The NSW Ministry of Health currently administers a Public Health Real-Time Emergency Department Surveillance System (PHREDSS), which enables the monitoring of visits to NSW EDs, with the aim of identifying unusual trends or patterns in visits that might signify an emerging outbreak or some other threat to public health . Cough is one of 38 syndromes monitored in PHREDSS. Monitoring of this syndrome may have potential to provide early warning of outbreaks of pertussis. On the other hand, cough is a common symptom of many respiratory illnesses, including respiratory syncytial virus (RSV) and influenza. We conducted an exploratory time series analysis to assess whether the PHREDSS cough syndrome would respond to changes in the incidence of pertussis in children under the age of 10 years, and to evaluate the timing of any association. A further aim was to assess the lag between the onset of pertussis symptoms and case notification in the infectious diseases surveillance system in NSW. Time series methods have been shown to be useful in assessing whether certain syndromic data respond to changes in the incidence of related diseases in a population [18, 25, 26]. Establishing such correlations is needed before additional statistical techniques can be applied to syndromic data streams to identify their early warning potential.
Setting and data sources
Using data obtained from the NSW Emergency Department Data Collection (EDDC), we prepared a daily count time series of visits to NSW EDs assigned one of the provisional diagnoses that form the PHREDSS cough syndrome (see syndrome definitions below). The EDDC is a central repository of ED patient information. This information is collected by ED personnel in all public hospitals in NSW for the purpose of patient management. Data on visits to EDs with cough were sourced from the EDDC rather than from PHREDSS because presently more EDs contribute patient information to the EDDC. However, both systems source data from the same information systems and are therefore identical with respect to the outcome and independent variables used in our modelling.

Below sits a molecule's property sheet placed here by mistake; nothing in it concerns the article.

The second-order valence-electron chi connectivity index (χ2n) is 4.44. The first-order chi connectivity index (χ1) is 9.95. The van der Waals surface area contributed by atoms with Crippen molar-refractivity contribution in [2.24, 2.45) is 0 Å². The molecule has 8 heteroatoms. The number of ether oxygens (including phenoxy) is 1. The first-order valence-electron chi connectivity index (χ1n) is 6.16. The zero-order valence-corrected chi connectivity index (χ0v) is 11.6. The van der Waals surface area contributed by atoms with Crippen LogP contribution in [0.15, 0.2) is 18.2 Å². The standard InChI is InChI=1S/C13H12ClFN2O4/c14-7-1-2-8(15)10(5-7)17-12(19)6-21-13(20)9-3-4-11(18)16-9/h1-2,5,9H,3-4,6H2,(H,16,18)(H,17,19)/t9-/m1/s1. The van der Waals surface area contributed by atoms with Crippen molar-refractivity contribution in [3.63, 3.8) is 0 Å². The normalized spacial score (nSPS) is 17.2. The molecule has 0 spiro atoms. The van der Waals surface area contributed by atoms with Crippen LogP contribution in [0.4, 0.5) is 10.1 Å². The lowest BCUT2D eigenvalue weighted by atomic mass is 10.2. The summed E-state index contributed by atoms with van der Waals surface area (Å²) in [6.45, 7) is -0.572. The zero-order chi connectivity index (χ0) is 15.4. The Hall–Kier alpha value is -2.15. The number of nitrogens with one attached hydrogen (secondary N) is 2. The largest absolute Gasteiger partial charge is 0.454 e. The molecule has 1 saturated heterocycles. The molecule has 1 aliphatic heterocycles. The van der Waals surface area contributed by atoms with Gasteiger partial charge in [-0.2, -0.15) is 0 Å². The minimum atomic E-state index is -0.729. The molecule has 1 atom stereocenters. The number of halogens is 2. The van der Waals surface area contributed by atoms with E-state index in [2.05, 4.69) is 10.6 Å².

We prepared separate daily count time series for three independent variables: notified cases of pertussis and influenza and ED visits with bronchiolitis. In NSW, notification of cases of pertussis and influenza to the state Ministry of Health is mandated under public health legislation . Data on pertussis notifications (aggregated by estimated date of disease onset ) and influenza notifications (aggregated by specimen collection date) were obtained from the NSW Notifiable Conditions Information Management System. Because some patients wait longer than others before seeking health care, estimated date of disease onset was used in preparing the pertussis time series to better represent the population incidence of infections. Estimated date of disease onset was not used in preparing the influenza time series because, in NSW, influenza cases are exclusively notified by medical laboratory staff. Daily counts of visits to NSW EDs assigned a provisional diagnosis of bronchiolitis were used as a proxy measure of RSV incidence . These data were obtained from the EDDC.
The study period was from 1 January 2007 to 31 December 2010. Only ED visits and disease notifications in children under the age of ten years were included in the various time series. This cohort was chosen as the study population because the incidence of pertussis is highest in this group [3, 4]. The ED cough and bronchiolitis time series were prepared using data collected in those NSW EDs that fed patient information to the EDDC continuously during the four-year study period (N = 66). These facilities account for about 75% of all ED visits in NSW.